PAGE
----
How cool would it be to take a horse & carriage ride through the dirt roads of Crossroads Village?
I realize that in order to do some of this the entrance fee may have to go up a bit, but what a difference it could/would make to this beautiful historical place!
The 1850 Mason Tavern in Crossroads Village

You see, though it may seem that I am knocking Crossroads Village, I actually am not. I love this place! It's just that I love history so much, and when I see such a fine opportunity to represent and preserve history as Crossroads has, I just want to grab it with both hands and run with it! It's because of this 'feel' of walking around in the midst of this very authentic looking village that I hope one day they will learn how to present history in a better and more historically accurate manner. (Just look to your gristmill operators and train conductors to see how well it can be done!)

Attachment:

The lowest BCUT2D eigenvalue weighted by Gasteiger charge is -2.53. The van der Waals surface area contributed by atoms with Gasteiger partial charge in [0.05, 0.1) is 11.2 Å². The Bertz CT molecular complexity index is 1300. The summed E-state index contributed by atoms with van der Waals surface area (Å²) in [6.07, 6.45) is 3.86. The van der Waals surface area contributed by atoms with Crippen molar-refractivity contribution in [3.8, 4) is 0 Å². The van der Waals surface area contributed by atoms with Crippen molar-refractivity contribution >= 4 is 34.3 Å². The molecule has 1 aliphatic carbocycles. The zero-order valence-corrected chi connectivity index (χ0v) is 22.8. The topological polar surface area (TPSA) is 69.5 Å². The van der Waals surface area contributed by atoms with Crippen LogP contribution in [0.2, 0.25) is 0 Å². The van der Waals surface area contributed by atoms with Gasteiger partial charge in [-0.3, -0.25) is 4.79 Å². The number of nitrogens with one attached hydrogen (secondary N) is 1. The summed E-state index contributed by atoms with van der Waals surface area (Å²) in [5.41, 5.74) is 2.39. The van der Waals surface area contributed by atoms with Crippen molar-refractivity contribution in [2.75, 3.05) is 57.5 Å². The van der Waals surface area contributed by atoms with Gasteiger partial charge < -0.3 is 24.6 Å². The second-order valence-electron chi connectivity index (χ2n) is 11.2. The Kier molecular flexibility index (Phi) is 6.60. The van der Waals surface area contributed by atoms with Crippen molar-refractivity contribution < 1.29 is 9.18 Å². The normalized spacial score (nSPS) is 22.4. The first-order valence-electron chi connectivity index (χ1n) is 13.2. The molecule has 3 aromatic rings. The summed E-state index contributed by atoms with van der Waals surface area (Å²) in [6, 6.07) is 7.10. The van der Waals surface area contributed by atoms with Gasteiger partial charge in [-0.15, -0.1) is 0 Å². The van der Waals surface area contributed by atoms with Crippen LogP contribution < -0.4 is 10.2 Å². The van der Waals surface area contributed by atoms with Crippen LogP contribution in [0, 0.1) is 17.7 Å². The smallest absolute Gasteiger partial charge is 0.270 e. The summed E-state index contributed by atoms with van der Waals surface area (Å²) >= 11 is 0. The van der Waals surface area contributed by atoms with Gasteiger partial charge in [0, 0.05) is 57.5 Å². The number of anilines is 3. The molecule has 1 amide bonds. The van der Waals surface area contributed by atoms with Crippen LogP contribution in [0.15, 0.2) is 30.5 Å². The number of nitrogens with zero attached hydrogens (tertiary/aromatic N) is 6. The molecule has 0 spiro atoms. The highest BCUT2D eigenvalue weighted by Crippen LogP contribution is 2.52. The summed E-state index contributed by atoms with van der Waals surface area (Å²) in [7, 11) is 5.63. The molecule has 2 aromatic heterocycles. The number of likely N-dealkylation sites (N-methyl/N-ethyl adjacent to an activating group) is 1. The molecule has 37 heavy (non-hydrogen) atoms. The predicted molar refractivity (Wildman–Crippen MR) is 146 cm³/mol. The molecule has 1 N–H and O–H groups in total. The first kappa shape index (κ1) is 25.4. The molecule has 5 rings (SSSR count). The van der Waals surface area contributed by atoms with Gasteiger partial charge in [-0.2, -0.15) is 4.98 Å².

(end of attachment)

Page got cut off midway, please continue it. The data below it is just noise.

Attending Church in 1862
That being said, Henry Ford, through restoring the every day homes, inadvertently helped to spurn and popularize the local restoration movement. And following the way Greenfield Village presents can help any localized Historic House Museum come alive - for people to research and learn how to present in such a way as to draw the visitors in, similar to what they do at the Village's Firestone Farm or what the Crocker House Museum has done in Mt. Clemens (Michigan). I personally enjoy heading out to the different local historic houses and noting the pride it gives to the community. At the very least, many of them tell a local story that might otherwise be forgotten.